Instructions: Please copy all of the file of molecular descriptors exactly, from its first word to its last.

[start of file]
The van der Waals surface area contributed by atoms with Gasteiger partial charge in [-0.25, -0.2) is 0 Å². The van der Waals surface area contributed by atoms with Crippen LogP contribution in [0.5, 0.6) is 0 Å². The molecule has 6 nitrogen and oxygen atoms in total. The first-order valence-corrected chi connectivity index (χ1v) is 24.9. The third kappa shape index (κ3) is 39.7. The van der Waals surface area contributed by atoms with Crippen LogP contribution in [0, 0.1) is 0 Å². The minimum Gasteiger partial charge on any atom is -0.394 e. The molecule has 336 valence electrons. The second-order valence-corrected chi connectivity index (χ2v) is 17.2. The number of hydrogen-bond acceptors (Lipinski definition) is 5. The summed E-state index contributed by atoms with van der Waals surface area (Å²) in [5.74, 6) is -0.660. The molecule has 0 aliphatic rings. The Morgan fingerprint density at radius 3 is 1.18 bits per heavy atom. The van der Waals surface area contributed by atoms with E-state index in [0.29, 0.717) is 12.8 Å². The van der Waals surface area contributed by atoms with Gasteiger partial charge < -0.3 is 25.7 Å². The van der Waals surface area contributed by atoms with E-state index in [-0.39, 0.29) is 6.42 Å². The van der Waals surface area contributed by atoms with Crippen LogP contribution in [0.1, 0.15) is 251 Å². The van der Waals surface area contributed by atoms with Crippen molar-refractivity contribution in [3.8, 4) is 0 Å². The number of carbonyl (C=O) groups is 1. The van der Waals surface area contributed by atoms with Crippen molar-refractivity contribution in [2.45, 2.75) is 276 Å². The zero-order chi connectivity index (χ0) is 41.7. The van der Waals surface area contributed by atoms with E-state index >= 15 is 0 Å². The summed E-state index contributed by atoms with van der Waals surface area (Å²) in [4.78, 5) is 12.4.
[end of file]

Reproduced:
The van der Waals surface area contributed by atoms with Gasteiger partial charge in [-0.25, -0.2) is 0 Å². The van der Waals surface area contributed by atoms with Crippen LogP contribution in [0.5, 0.6) is 0 Å². The molecule has 6 nitrogen and oxygen atoms in total. The first-order valence-corrected chi connectivity index (χ1v) is 24.9. The third kappa shape index (κ3) is 39.7. The van der Waals surface area contributed by atoms with Crippen LogP contribution in [0, 0.1) is 0 Å². The minimum Gasteiger partial charge on any atom is -0.394 e. The molecule has 336 valence electrons. The second-order valence-corrected chi connectivity index (χ2v) is 17.2. The number of hydrogen-bond acceptors (Lipinski definition) is 5. The summed E-state index contributed by atoms with van der Waals surface area (Å²) in [5.74, 6) is -0.660. The molecule has 0 aliphatic rings. The Morgan fingerprint density at radius 3 is 1.18 bits per heavy atom. The van der Waals surface area contributed by atoms with E-state index in [0.29, 0.717) is 12.8 Å². The van der Waals surface area contributed by atoms with Gasteiger partial charge < -0.3 is 25.7 Å². The van der Waals surface area contributed by atoms with E-state index in [-0.39, 0.29) is 6.42 Å². The van der Waals surface area contributed by atoms with Crippen LogP contribution in [0.1, 0.15) is 251 Å². The van der Waals surface area contributed by atoms with Crippen molar-refractivity contribution in [3.8, 4) is 0 Å². The number of carbonyl (C=O) groups is 1. The van der Waals surface area contributed by atoms with Crippen molar-refractivity contribution in [2.45, 2.75) is 276 Å². The zero-order chi connectivity index (χ0) is 41.7. The van der Waals surface area contributed by atoms with E-state index >= 15 is 0 Å². The summed E-state index contributed by atoms with van der Waals surface area (Å²) in [4.78, 5) is 12.4.